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Futuristic Greenhouse Design


scientists agree the major driver behind therise in global greenhouse gas emissions is human activity. how does farming fit it and,whatis the contribution of animal agriculture and how are these values calculated? the consuming public is more and more interestedin where their food comes from, what’s the carbon footprint.what’s the carbon footprint, or the what’s the environmental footprint, of a gallon ofmilk, or a pound of beef, or a pound of chicken meat?we want to look at the greenhouse gasses coming off the farm and how we can change strategies. my name is david schmidt and i’m an agriculturalengineer at the university of minnesota and

regional coordinator for for the nationalproject, animal agriculture in a changing climate. there is a significant amount ofmiscommunication about the role of agriculture in climate change. some say that animal agricultureis the largest contributor to greenhouse gas emissions while others deny any contributionfrom animals. the answer lies somewhere in between. the objective of this video is toprovide you with a solid foundation of how emission estimates are calculated and thereal contributions of animal agriculture to us and global ghg emissions. carbon is all around us. it is the fourthmost abundant chemical element in the universe, behind hydrogen, helium and oxygen.the biggest reservoir of carbon is stored

in rocks- approximately 66,000 gigatons withone gigaton is equal to 1 trillion kilograms. the second biggest reservoir is the deep ocean,and the third largest reservoir is in fossil fuels. the atmosphere and the surface oceanare the smallest carbon reservoirs but possibly the most important. carbon is moving betweenthese reservoirs constantly because of a variety of chemical and biological processes. thisis known as the carbon cycle. the total amount of carbon that cycles inand out of the atmosphere naturally each year is about 210 gigatons. the arrows and yellownumbers indicate this movement, or cycling of carbon. plants and oceans are referredto as net carbon “sinks” because they absorb more carbon from the atmosphere thanthey emit. these carbon emissions occur in

the form of plant respiration and chemicalexchanges with the ocean. the red numbers indicate the human influencein the cycle, also known as “anthropogenic emissions.” they can be mostly be attributedto the burning of fossil fuels and changes in land use. human activities contribute ninegigatons of carbon emissions annually. about two gigatons of that carbon gets taken upor absorbed by the ocean. three gigatons of that carbon gets absorbed by plants throughphotosynthesis and taken up in plant soil system. all this movement results in an annualnet increase of about four gigatons of carbon going into the atmosphere each year. as you can see in this diagram, the amountof carbon dioxide in the atmosphere was relatively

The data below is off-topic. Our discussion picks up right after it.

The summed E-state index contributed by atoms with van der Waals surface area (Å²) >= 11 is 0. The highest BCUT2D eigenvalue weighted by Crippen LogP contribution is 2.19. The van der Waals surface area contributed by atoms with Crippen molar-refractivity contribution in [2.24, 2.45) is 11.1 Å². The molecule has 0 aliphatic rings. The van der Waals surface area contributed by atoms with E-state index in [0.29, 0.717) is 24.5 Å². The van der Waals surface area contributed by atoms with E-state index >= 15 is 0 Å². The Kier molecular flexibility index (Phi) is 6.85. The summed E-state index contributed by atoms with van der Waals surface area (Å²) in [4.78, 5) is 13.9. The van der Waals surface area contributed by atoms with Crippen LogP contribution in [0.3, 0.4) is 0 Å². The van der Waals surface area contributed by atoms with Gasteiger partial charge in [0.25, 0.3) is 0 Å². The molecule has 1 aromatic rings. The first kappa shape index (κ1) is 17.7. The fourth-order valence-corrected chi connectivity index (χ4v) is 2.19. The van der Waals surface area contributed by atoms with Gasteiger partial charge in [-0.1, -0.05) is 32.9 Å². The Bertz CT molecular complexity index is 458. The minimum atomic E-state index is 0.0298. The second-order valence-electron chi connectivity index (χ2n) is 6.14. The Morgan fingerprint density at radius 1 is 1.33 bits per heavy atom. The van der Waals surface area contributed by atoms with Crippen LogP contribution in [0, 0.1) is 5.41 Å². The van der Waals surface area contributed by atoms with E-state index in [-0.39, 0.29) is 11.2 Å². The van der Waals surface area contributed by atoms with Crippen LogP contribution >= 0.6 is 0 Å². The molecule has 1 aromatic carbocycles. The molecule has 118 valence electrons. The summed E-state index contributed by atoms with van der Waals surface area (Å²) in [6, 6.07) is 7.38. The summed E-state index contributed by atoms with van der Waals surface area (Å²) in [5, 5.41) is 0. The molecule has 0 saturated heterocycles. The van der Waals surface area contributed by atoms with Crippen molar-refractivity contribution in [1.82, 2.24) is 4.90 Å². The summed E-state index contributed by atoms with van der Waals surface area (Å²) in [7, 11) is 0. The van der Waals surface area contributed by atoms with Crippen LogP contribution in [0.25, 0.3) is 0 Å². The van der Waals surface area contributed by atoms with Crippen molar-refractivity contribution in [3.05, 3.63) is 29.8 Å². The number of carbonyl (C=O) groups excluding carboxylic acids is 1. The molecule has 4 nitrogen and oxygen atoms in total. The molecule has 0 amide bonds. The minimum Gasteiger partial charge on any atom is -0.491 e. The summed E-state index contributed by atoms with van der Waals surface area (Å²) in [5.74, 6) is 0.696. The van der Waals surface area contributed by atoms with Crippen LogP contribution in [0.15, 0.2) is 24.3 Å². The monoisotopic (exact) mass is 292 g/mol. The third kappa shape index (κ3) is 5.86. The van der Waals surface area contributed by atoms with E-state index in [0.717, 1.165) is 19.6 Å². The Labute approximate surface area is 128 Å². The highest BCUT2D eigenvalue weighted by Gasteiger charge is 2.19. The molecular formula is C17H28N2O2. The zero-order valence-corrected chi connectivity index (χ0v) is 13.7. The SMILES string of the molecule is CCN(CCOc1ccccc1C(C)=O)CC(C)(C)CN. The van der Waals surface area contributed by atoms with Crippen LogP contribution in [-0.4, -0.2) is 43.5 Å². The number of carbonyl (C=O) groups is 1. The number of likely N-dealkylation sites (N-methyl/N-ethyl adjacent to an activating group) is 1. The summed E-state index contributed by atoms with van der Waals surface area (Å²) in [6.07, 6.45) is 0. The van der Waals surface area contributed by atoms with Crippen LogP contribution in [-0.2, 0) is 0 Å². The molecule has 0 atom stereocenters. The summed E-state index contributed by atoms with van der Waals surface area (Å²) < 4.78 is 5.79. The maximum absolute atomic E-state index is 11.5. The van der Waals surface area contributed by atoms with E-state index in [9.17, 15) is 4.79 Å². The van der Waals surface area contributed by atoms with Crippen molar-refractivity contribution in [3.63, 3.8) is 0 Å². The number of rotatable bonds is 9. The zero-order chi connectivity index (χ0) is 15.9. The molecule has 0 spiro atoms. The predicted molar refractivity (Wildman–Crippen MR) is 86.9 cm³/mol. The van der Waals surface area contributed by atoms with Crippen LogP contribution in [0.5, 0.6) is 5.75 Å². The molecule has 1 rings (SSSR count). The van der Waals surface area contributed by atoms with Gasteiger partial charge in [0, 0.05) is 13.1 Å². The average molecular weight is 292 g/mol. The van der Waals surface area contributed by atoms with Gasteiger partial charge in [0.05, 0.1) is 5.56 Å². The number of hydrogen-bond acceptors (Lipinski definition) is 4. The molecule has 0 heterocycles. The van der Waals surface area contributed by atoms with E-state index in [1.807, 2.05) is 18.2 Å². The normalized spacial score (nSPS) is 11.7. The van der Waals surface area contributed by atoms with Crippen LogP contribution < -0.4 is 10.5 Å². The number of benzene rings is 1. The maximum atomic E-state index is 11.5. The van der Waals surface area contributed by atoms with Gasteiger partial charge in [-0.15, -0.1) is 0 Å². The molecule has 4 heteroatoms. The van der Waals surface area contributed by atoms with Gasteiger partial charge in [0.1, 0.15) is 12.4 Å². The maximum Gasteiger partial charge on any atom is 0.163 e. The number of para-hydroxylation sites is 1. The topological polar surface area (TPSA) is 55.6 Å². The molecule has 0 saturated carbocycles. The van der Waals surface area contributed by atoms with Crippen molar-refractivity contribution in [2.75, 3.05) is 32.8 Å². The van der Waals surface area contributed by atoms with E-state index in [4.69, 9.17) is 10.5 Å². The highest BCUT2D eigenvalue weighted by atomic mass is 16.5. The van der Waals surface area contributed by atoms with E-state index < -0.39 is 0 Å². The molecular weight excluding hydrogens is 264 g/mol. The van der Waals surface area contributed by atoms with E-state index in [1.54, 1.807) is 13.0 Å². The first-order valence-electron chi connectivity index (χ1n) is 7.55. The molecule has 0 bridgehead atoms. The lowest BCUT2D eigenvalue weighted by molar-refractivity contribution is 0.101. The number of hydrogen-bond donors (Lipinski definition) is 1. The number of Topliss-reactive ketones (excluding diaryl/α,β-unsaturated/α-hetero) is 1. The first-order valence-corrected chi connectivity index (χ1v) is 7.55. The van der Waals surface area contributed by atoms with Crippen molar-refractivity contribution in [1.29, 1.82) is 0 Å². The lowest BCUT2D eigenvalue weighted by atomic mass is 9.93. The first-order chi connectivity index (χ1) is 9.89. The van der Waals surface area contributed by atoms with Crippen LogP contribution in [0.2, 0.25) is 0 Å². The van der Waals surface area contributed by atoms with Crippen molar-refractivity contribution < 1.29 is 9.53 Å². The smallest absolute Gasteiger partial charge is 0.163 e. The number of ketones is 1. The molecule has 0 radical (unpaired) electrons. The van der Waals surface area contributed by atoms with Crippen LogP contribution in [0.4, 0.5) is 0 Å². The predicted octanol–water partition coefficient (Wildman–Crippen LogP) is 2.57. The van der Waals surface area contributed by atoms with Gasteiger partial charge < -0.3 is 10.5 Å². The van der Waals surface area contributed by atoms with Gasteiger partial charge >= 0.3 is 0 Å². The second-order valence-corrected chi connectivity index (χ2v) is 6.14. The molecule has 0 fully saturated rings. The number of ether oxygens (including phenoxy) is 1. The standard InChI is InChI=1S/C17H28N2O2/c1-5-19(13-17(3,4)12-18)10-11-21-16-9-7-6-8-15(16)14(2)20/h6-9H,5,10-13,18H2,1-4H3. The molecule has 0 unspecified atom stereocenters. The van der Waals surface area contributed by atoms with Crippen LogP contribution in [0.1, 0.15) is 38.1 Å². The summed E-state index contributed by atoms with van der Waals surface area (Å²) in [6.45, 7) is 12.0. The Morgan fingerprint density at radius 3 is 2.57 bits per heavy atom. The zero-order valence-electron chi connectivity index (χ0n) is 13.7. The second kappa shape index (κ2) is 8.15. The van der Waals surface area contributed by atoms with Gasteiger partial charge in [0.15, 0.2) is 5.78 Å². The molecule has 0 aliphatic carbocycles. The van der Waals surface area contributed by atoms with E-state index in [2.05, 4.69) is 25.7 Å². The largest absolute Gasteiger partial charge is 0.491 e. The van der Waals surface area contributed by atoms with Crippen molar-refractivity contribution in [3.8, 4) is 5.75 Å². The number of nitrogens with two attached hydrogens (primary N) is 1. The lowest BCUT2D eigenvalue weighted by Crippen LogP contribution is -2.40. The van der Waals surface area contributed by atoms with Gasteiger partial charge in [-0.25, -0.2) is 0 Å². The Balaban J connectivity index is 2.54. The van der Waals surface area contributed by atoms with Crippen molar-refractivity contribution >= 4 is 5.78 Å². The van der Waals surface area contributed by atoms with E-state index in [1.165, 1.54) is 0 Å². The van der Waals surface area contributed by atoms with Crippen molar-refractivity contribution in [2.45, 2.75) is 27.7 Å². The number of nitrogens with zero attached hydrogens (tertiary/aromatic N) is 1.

stable for hundreds of thousands of years,at an average of around 230 parts per million. then about 100 years ago, the co2 concentrationin the atmosphere began climbing to where it is right now, about 400 parts per million. this animated diagram more dramatically illustratesthe rise in carbon dioxide levels in the earth’s atmosphere in more recent years, since 1979.the numbers on the left and right indicate the co2 concentration in parts per million.again this indicates the current co2 level reaching up to and even beyond 400 parts permillion. while we do not intend to focus on all ofthe greenhouse gases in this lesson, it is important to note that carbon dioxide is notthe only greenhouse gas. the most common greenhouse

gas is water vapor, followed by carbon dioxide, methane , nitrous oxide and fluorinated gasses. excluding water vapor, the combinedsources of carbon dioxide, primarily from fossil fuel use and land use change, makeup about 77% of the global greenhouse gasses. because these other gasses trap differentamounts of energy per molecule of gas, scientists have normalized the data into something calledcarbon dioxide equivalents, or co2 equivalents. this “equivalent” refers to the equivalentheating potential of the gas. this is also known as radiative forcing or global warmingpotential. for instance, a single molecule of methane will trap approximately 25 timesthe amount of energy as will a single molecule of carbon dioxide. so methane has a co2 equivalentof 25. nitrous oxide has a co2 equivalent